Interactions in the Time Space Continuum
In a meeting this week someone pointed out that the younger generation doesn’t wear wristwatches. Sure enough, we looked around the room and it generally held true. (FYI, I was one of the people wearing a watch…). The point being made was that in the digital age people are tethered to their devices and therefore don’t need a separate timekeeper on their wrist. Or a camera or walkman, either. Or, apparently, maps, address and appointment books, weather forecasts, televisions, and–coming soon–bar codes, passports and retinal scans. Maybe birth certificates?
Anyway. We all know this has revolutionized the music industry. But The Technium suspects there may be something deeper going on:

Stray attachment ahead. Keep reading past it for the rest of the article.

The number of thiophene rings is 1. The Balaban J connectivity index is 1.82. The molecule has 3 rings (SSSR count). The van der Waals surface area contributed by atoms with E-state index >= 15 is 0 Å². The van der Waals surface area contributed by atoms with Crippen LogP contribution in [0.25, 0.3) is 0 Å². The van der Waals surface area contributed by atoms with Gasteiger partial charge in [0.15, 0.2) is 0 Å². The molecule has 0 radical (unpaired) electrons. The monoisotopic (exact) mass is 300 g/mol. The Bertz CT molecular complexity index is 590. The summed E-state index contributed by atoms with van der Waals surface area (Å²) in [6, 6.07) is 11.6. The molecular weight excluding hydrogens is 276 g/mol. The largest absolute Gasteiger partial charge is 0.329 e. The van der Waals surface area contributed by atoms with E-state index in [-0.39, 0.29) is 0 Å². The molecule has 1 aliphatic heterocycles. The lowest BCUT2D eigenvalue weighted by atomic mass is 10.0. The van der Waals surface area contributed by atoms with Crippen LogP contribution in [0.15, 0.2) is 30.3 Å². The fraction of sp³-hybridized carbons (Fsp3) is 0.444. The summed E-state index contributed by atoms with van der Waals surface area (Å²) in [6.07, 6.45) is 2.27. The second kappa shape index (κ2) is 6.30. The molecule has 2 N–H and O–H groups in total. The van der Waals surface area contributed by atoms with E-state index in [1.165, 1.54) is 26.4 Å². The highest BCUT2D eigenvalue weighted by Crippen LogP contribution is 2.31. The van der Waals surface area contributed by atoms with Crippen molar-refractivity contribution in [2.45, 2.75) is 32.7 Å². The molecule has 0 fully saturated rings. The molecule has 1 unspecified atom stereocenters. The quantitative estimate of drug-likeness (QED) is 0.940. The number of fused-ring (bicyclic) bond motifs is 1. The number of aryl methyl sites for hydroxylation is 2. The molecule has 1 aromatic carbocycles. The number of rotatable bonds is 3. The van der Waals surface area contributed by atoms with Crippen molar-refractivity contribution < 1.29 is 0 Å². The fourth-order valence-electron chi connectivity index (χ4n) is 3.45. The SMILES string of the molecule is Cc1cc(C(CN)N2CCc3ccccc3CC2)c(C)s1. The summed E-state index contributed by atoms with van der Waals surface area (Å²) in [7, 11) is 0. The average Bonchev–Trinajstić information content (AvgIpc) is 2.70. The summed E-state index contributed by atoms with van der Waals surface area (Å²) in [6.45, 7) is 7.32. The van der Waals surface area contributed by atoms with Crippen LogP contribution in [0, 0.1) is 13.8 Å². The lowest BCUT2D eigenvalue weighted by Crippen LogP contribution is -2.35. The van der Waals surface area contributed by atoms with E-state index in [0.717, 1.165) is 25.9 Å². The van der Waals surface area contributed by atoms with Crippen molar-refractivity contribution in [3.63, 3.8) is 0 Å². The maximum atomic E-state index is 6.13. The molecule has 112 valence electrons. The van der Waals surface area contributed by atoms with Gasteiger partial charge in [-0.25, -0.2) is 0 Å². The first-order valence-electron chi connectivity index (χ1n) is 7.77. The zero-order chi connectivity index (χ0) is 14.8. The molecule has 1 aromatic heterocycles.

…Another friend had a barely-speaking toddler take over his iPad. She could paint and handle complicated tasks on apps with ease and grace almost before she could walk. It is now sort of her iPad. One day he printed out a high resolution image on photo paper and left it on the coffee table. He noticed his toddler come up to up and try to unpinch the photo to make it larger, like you do on an iPad. She tried it a few times, without success, and looked over to him and said “broken.”
Another acquaintance told me this story. He has a son about 8 years old. They were talking about the old days, and the fact that when my friend was growing up they did not have computers. This fact was perplexing news to his son. His son asks, “But how did you get onto the internet before computers?”
I take two lessons from the mouth of babes: if something is not interactive, with mouse or gestures, it is broken. And, the internet is not about computers or devices; it is something mythic, something much larger; it is about humanity.
Weekend update: from comments by friends and family, it seems this is a thing. I didn’t know it was a thing.